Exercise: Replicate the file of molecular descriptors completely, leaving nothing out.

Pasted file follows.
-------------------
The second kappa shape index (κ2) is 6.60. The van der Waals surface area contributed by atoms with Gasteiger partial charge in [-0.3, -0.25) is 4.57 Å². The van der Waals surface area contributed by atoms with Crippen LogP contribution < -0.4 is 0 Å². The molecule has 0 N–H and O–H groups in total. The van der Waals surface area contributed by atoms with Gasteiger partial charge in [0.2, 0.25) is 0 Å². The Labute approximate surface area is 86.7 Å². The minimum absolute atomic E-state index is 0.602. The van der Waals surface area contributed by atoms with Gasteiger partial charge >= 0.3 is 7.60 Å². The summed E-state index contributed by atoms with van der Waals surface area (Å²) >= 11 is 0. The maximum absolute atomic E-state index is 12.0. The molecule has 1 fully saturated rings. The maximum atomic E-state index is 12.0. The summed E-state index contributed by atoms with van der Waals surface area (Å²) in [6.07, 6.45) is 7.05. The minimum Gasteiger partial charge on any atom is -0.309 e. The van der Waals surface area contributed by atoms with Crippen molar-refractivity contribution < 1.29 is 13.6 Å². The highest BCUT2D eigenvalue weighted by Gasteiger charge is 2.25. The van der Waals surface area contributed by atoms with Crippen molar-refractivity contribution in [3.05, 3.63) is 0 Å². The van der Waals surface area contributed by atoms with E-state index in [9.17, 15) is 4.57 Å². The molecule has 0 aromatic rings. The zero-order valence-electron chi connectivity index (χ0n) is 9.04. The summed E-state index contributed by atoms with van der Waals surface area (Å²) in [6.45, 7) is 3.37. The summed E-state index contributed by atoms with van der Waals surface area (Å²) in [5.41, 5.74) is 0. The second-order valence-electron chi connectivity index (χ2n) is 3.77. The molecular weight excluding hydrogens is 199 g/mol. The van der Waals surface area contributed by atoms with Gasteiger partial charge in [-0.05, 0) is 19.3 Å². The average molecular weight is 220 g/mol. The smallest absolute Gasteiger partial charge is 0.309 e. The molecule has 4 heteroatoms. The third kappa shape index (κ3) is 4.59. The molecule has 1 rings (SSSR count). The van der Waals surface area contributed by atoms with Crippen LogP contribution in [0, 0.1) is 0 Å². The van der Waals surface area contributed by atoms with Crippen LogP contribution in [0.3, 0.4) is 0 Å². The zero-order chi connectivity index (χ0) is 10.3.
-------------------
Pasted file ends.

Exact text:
The second kappa shape index (κ2) is 6.60. The van der Waals surface area contributed by atoms with Gasteiger partial charge in [-0.3, -0.25) is 4.57 Å². The van der Waals surface area contributed by atoms with Crippen LogP contribution < -0.4 is 0 Å². The molecule has 0 N–H and O–H groups in total. The van der Waals surface area contributed by atoms with Gasteiger partial charge in [0.2, 0.25) is 0 Å². The Labute approximate surface area is 86.7 Å². The minimum absolute atomic E-state index is 0.602. The van der Waals surface area contributed by atoms with Gasteiger partial charge >= 0.3 is 7.60 Å². The summed E-state index contributed by atoms with van der Waals surface area (Å²) >= 11 is 0. The maximum absolute atomic E-state index is 12.0. The molecule has 1 fully saturated rings. The maximum atomic E-state index is 12.0. The summed E-state index contributed by atoms with van der Waals surface area (Å²) in [6.07, 6.45) is 7.05. The minimum Gasteiger partial charge on any atom is -0.309 e. The van der Waals surface area contributed by atoms with Crippen molar-refractivity contribution < 1.29 is 13.6 Å². The highest BCUT2D eigenvalue weighted by Gasteiger charge is 2.25. The van der Waals surface area contributed by atoms with Crippen molar-refractivity contribution in [3.05, 3.63) is 0 Å². The van der Waals surface area contributed by atoms with E-state index in [9.17, 15) is 4.57 Å². The molecule has 0 aromatic rings. The zero-order valence-electron chi connectivity index (χ0n) is 9.04. The summed E-state index contributed by atoms with van der Waals surface area (Å²) in [6.45, 7) is 3.37. The summed E-state index contributed by atoms with van der Waals surface area (Å²) in [5.41, 5.74) is 0. The second-order valence-electron chi connectivity index (χ2n) is 3.77. The molecular weight excluding hydrogens is 199 g/mol. The van der Waals surface area contributed by atoms with Gasteiger partial charge in [-0.05, 0) is 19.3 Å². The average molecular weight is 220 g/mol. The smallest absolute Gasteiger partial charge is 0.309 e. The molecule has 4 heteroatoms. The third kappa shape index (κ3) is 4.59. The molecule has 1 rings (SSSR count). The van der Waals surface area contributed by atoms with Crippen LogP contribution in [0, 0.1) is 0 Å². The van der Waals surface area contributed by atoms with Crippen LogP contribution in [0.3, 0.4) is 0 Å². The zero-order chi connectivity index (χ0) is 10.3.